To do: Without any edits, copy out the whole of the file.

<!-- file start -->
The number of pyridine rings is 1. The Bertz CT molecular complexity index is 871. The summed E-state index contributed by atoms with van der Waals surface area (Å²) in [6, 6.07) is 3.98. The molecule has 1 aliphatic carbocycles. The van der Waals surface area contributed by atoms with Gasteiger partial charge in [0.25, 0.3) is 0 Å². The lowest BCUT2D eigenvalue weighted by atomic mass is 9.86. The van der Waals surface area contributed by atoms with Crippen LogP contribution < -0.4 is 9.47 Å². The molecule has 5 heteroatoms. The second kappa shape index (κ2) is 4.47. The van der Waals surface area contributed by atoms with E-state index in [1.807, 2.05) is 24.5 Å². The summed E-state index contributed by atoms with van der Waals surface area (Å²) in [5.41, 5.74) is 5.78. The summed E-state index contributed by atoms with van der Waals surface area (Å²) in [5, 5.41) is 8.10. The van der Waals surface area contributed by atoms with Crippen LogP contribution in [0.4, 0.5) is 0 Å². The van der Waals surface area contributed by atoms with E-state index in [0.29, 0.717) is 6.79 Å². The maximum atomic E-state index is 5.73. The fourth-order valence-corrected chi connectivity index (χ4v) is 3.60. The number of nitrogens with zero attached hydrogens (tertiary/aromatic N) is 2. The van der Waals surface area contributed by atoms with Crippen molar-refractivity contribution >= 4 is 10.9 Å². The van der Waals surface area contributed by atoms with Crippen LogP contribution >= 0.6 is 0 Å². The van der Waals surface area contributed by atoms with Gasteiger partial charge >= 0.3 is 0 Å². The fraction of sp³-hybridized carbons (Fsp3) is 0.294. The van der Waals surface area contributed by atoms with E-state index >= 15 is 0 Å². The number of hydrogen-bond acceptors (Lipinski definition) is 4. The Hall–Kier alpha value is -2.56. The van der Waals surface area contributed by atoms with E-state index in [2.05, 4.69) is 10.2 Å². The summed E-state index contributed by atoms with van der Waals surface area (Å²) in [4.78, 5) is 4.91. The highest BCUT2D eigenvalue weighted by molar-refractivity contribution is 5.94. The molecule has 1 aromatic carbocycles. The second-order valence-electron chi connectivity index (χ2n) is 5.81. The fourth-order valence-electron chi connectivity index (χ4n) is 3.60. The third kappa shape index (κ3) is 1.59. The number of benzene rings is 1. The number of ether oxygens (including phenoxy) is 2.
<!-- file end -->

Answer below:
The number of pyridine rings is 1. The Bertz CT molecular complexity index is 871. The summed E-state index contributed by atoms with van der Waals surface area (Å²) in [6, 6.07) is 3.98. The molecule has 1 aliphatic carbocycles. The van der Waals surface area contributed by atoms with Gasteiger partial charge in [0.25, 0.3) is 0 Å². The lowest BCUT2D eigenvalue weighted by atomic mass is 9.86. The van der Waals surface area contributed by atoms with Crippen LogP contribution < -0.4 is 9.47 Å². The molecule has 5 heteroatoms. The second kappa shape index (κ2) is 4.47. The van der Waals surface area contributed by atoms with E-state index in [1.807, 2.05) is 24.5 Å². The summed E-state index contributed by atoms with van der Waals surface area (Å²) in [5.41, 5.74) is 5.78. The summed E-state index contributed by atoms with van der Waals surface area (Å²) in [5, 5.41) is 8.10. The van der Waals surface area contributed by atoms with Crippen LogP contribution in [0.4, 0.5) is 0 Å². The van der Waals surface area contributed by atoms with E-state index in [0.29, 0.717) is 6.79 Å². The maximum atomic E-state index is 5.73. The fourth-order valence-corrected chi connectivity index (χ4v) is 3.60. The number of nitrogens with zero attached hydrogens (tertiary/aromatic N) is 2. The van der Waals surface area contributed by atoms with Crippen molar-refractivity contribution >= 4 is 10.9 Å². The van der Waals surface area contributed by atoms with Crippen LogP contribution >= 0.6 is 0 Å². The van der Waals surface area contributed by atoms with Gasteiger partial charge >= 0.3 is 0 Å². The fraction of sp³-hybridized carbons (Fsp3) is 0.294. The van der Waals surface area contributed by atoms with E-state index >= 15 is 0 Å². The number of hydrogen-bond acceptors (Lipinski definition) is 4. The Hall–Kier alpha value is -2.56. The van der Waals surface area contributed by atoms with E-state index in [2.05, 4.69) is 10.2 Å². The summed E-state index contributed by atoms with van der Waals surface area (Å²) in [4.78, 5) is 4.91. The highest BCUT2D eigenvalue weighted by molar-refractivity contribution is 5.94. The molecule has 1 aromatic carbocycles. The second-order valence-electron chi connectivity index (χ2n) is 5.81. The fourth-order valence-electron chi connectivity index (χ4n) is 3.60. The third kappa shape index (κ3) is 1.59. The number of benzene rings is 1. The number of ether oxygens (including phenoxy) is 2.